In our ongoing series
Any model can tell you that the industry has a habit of getting in the way of even the best-laid plans. For recent college grad Tommaso de Benedictis, who came off a prodigious debut-show season last summer to land both the Gucci and the Cerruti campaigns this spring, his rapid ascent may have saved him from months of drudgery as an unpaid intern at a commercial gallery, which the art-history major says is what he'd probably be doing now if he hadn't started modeling. But sudden success also has its downsides, admittedly trivial as they may seem. "I had plans to go on a road trip with my friends through France that summer, which I missed," he says, laughing. "But now they understand. They're okay with it now that I'm in magazines."
Height: 6' ½"
Hometown: I've lived in a few cities, but I think I would consider Rome my hometown.
Agency: Tomorrow Is Another Day
How were you discovered?
I was scouted while playing football in a little park in Bethnal Green in East London. Eva, the director of the agency, scouted me. It was a bit strange, especially because I was only there for a friend's birthday. I went to university outside London, so I came down for the weekend, and we just happened to go to that specific park at that time of the day. So many factors could have kept it from happening.
Did you immediately agree to it?
I was immediately like, "I'll do it if they offer me a job," but I didn't pursue it. They called me back a couple weeks later, so I was quite glad and I eagerly went down to London to take some shots and talk with them.
What was your first modeling job?
A Lou Dalton show. I was nervous, but excited as well.
What's the most memorable modeling job you've had?
Shooting the Gucci campaign video. That was pretty intense, and it was cool, because it was almost like shooting a movie. The production was massive, and we had to learn all these martial-arts sequences from professional stuntmen. That was my first insight into publicity and advertising, too.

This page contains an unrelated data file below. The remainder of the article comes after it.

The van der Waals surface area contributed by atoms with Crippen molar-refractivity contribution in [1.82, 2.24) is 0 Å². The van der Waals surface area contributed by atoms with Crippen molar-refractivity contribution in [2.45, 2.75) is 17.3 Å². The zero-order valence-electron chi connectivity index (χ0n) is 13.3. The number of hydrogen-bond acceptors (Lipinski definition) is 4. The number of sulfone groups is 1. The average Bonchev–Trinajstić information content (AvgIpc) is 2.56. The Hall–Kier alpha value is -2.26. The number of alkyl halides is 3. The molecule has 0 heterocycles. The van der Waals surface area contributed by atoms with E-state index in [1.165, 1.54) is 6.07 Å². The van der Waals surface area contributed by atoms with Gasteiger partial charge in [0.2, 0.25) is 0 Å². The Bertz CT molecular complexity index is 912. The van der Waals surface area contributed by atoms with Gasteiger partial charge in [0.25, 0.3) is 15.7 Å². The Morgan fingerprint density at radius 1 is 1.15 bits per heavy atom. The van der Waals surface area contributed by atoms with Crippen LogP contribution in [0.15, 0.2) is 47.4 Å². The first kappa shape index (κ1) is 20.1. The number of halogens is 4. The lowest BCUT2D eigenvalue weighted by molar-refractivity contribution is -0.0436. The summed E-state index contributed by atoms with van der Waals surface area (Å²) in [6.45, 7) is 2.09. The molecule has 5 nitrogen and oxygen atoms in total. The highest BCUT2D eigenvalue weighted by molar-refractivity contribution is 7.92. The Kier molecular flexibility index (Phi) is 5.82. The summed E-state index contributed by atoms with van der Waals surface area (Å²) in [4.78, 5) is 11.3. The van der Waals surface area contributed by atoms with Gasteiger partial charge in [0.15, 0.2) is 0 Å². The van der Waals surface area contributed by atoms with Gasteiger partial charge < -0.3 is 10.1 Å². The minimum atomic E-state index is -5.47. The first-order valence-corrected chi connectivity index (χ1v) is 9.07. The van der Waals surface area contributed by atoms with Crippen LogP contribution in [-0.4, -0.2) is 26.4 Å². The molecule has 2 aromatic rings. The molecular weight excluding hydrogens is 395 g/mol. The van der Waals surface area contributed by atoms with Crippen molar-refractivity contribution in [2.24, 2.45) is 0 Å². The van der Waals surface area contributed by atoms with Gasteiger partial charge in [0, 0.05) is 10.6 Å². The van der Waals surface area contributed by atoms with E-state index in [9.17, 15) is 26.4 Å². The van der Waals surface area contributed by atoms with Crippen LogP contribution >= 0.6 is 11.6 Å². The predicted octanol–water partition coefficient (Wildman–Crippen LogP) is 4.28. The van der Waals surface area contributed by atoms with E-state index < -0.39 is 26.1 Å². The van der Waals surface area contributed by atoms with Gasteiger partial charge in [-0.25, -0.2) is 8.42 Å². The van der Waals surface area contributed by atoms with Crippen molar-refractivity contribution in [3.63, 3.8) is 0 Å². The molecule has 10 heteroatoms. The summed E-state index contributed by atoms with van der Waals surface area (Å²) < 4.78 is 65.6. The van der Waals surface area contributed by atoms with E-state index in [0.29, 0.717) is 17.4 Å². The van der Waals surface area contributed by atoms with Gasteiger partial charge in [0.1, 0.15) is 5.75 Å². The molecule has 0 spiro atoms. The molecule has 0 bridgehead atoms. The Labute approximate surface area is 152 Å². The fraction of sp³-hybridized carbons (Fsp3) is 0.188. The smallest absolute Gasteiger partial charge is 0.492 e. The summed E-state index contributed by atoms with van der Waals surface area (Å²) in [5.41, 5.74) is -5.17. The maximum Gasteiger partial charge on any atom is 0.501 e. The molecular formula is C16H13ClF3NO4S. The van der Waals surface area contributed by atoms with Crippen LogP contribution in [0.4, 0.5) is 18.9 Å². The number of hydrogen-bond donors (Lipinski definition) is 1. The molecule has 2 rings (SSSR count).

How did you decide to study art history and museology?
It picked me. Honestly, it was my last option for university and the most reasonable path to choose, considering I was shit at science and math and interpreting books. I applied for this course because it was new and seemed cool. The museology bit was quite interesting, because it was a lot like anthropology. We looked at the paths that people take through museums, as well as more practical things like lighting and spaces.
You said you've lived in a few different cities in your life. Do you think that experience has been helpful for all the traveling you have to do now as a model?
Yes, for many reasons. I was born in New York, and I lived here for three years. Then I was between Rome and London. I have friends in all those cities, which makes it a lot easier to get around. Plus, I can stay at their houses, which makes it cheap. It's a lot more fun if you go out in a city with someone who knows it well. Another advantage is languages—I know Italian and French quite well.
What's the most surprising thing you've learned about the modeling industry?
Honestly, I never thought about the fashion world, so I didn't really have many expectations. I guess some of them were money and glamour, and half of that's true. You have to understand that I've been doing this for only half a year, so it's a big shock to start working as a model and have my own money. It's really nice to be independent like that.
What's the best piece of advice you've ever been given?
I don't know if it's the best, but the one that really stuck with me is, "Don't borrow money." I've been able to stick with it quite well, but I might owe some people from bumming cigarettes.
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—Jonathan Shia, follow him at @JonathanShia